Poetry Mini Lesson, Emily Dickinson's "We Grow Accustomed" and September 11

Julie Faulkner
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Julie Faulkner


In this poetry single mini lesson, students will close read, annotate, analyze, and respond personally and creatively to Emily Dickinson's "We Grow Accustomed to the Dark" poem. The study then concludes with an optional connection to the tragedy of September 11th.

What is a poetry single study? Poetry can be difficult, and many students are reluctant to even try it. However, with my poetry singles with everything you need on one page, students are given the opportunity for success because the material is presented in a guided, step-by-step process that builds confidence from beginning to the end. Right on the page, they will find directions that give explicit instructions and prompts for annotating the text. After warming up to the poem through that process, students are more prepared to dive into analysis, and those questions are right there on the page as well. It's a quick, yet powerful resource to add to your tools for teaching poetry toolbox.

About the September 11th Connection: Many victims’ families will forever be affected by the darkness, and everyday they must walk the challenging road and face living life “almost straight.” Like the speaker of this poem, they know the darkness of loss, and their lives will never the same. We remember September 11, 2001, in classrooms today because it is a historical marker in our history. While we don't want to diminish the darkness of that day, we do want to offer hope and light in the face of hate. We don’t want to grow accustomed to anything that sparks such darkness. Instead, we want to remember the love and light that followed the tragedy and to honor and remember those who brought hope to that darkness in order to show compassion and empathy each year going forward.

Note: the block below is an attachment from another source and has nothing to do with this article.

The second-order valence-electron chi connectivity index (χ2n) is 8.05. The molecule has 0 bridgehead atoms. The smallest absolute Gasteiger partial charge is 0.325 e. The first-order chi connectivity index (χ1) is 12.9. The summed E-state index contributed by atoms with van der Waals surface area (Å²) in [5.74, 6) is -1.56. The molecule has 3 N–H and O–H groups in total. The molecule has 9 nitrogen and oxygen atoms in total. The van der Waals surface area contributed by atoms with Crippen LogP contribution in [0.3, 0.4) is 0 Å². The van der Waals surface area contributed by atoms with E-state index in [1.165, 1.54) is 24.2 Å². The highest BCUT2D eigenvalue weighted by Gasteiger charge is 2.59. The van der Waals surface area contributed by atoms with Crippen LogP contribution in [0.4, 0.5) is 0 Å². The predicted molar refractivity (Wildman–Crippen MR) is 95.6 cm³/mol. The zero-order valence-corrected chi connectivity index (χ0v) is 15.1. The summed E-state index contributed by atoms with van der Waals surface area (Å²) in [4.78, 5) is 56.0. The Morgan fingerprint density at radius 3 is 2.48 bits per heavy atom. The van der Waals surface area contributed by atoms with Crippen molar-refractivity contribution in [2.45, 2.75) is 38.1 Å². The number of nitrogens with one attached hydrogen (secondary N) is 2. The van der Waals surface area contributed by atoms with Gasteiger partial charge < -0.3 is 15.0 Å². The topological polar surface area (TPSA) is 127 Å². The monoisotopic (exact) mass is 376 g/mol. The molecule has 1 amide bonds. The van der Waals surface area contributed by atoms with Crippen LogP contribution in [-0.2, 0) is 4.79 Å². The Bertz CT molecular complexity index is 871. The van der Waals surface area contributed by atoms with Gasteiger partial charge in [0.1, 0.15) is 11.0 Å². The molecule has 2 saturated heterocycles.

- Guided Annotation Prompts

- Standards-Based Questions

- Thematic Questions for 9-11

- Creative 9-11 Activity

- Author Background Info

- Link to video for 9-11

- Answers and Objectives

- Super Simple Sub Sheet

Free teacher-prep resources related to teaching this resource:
- Blog post about using poetry to teach September 11.

- Teaching material with difficult subject matter video tutorial.

- See a quick and free video tutorial where I explain more about guided annotations here.

- Visit my growing catalog of ready-made lessons with guided annotations here.

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For more ideas and inspiration:

Faulkner's Fast Five Blog

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Teaching Middle and High School English Facebook Group

Yearbook and Journalism Facebook Group


Terms of Use: Created by Julie Faulkner, 2018

Please, one classroom use only. Additional licenses are sold at checkout. This license is nontransferable. Not eligible for online environments unless password protected. Posting openly online is prohibited. No part of this resource can be used for commercial purposes, altered, or resold. This work is my original work, and taking portions of it to create something else for resale is prohibited. Art, text, images documented inside file.

Total Pages
5 pages
Answer Key
Teaching Duration
45 minutes
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to see state-specific standards (only available in the US).
Demonstrate understanding of figurative language, word relationships, and nuances in word meanings.
Read and comprehend complex literary and informational texts independently and proficiently.
Interpret words and phrases as they are used in a text, including determining technical, connotative, and figurative meanings, and analyze how specific word choices shape meaning or tone.
Analyze how and why individuals, events, and ideas develop and interact over the course of a text.
Determine central ideas or themes of a text and analyze their development; summarize the key supporting details and ideas.


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